Now imagine you have some maths and language homework awaiting on your desk, besides your English homework, of course, or you have to go and pick up the children from school etc.; so now you're there,  doing your English exercises, reading that word in your mind, as quickly as possible, and BANG! Before you know it, your brain begins to play a trick on you!

How? The first part of the word  'procedure' coincides with its Spanish translation procedimiento, right? So in your mind, it should be pronounced /prɔːsiː/,  /prɒθe/ or /prɒse/ while the second part of 'procedure' should sound like 'during' /djʊər/... There you go! The die is cast! From now on the word procedure will be recognised by your brain only when pronounced  /prɔː siːdjʊər/,  instead of /prəˈsiːdʒə(r)/, which, basically, means that you'll never recognized that word!

This example can be applied to any word and the consequences are important, because it is a circular process. Now imagine you're a student who has a couple of pages to study. You read them, trying to guess how to correctly pronounce the words you don't know, which are probably the key words you must learn to pass your exam. The next day you go to school and your teacher and classmates start to pronounce those words correctly. You don't recognize them and after a while, you're lost, and, even worse, you've practically wasted an hour of English class. Then the day of the exam arrives and part of it includes in a listening test but, since you don't recognize the key words, you fail it. Sad, isn't it? But definitely more common than we think.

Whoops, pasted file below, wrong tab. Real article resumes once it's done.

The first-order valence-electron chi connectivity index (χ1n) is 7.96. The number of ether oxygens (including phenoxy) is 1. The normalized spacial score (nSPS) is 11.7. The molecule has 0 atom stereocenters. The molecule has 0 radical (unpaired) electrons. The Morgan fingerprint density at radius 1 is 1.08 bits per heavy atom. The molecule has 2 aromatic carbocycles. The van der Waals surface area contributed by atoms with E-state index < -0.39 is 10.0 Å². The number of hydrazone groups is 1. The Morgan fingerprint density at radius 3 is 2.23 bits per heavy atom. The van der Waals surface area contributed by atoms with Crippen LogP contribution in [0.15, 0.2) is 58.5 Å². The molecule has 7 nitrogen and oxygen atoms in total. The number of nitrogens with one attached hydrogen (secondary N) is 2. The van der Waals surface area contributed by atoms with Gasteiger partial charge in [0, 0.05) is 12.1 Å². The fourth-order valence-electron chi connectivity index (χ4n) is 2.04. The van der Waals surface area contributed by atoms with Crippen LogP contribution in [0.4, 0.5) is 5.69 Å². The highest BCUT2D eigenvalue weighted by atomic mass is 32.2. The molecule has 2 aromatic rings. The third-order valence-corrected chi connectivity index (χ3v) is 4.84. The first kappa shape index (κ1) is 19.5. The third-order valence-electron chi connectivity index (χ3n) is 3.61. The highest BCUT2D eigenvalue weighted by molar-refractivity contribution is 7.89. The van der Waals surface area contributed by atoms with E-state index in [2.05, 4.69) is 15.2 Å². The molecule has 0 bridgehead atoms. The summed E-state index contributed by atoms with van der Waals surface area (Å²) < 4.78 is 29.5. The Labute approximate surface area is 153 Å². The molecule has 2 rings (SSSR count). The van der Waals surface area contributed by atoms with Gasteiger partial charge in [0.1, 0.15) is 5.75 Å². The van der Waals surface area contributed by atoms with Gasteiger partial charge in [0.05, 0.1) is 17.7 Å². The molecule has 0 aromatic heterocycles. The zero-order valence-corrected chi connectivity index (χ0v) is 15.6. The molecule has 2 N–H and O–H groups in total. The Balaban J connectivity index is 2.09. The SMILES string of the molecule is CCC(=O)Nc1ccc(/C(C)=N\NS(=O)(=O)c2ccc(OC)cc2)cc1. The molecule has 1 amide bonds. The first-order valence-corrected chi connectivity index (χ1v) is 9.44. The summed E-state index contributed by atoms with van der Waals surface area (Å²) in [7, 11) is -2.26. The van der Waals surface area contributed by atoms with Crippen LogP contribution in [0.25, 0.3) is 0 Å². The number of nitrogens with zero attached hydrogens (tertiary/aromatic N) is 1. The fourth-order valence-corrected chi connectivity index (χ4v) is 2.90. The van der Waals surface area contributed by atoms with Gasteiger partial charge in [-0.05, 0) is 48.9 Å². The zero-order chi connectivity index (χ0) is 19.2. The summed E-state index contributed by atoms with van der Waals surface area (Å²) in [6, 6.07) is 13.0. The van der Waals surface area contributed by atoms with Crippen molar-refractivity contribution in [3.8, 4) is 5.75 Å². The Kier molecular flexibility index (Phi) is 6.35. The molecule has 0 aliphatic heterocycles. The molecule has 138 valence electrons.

What's the solution? When speaking English in class all the time doesn't help because there are always children (or adults) without a "good ear for sounds", we should focus on teaching sounds, enabling our students to first recognize them, and then to reproduce them correctly. Starting with phonemes, followed by words, phrases, sentences, texts and then books.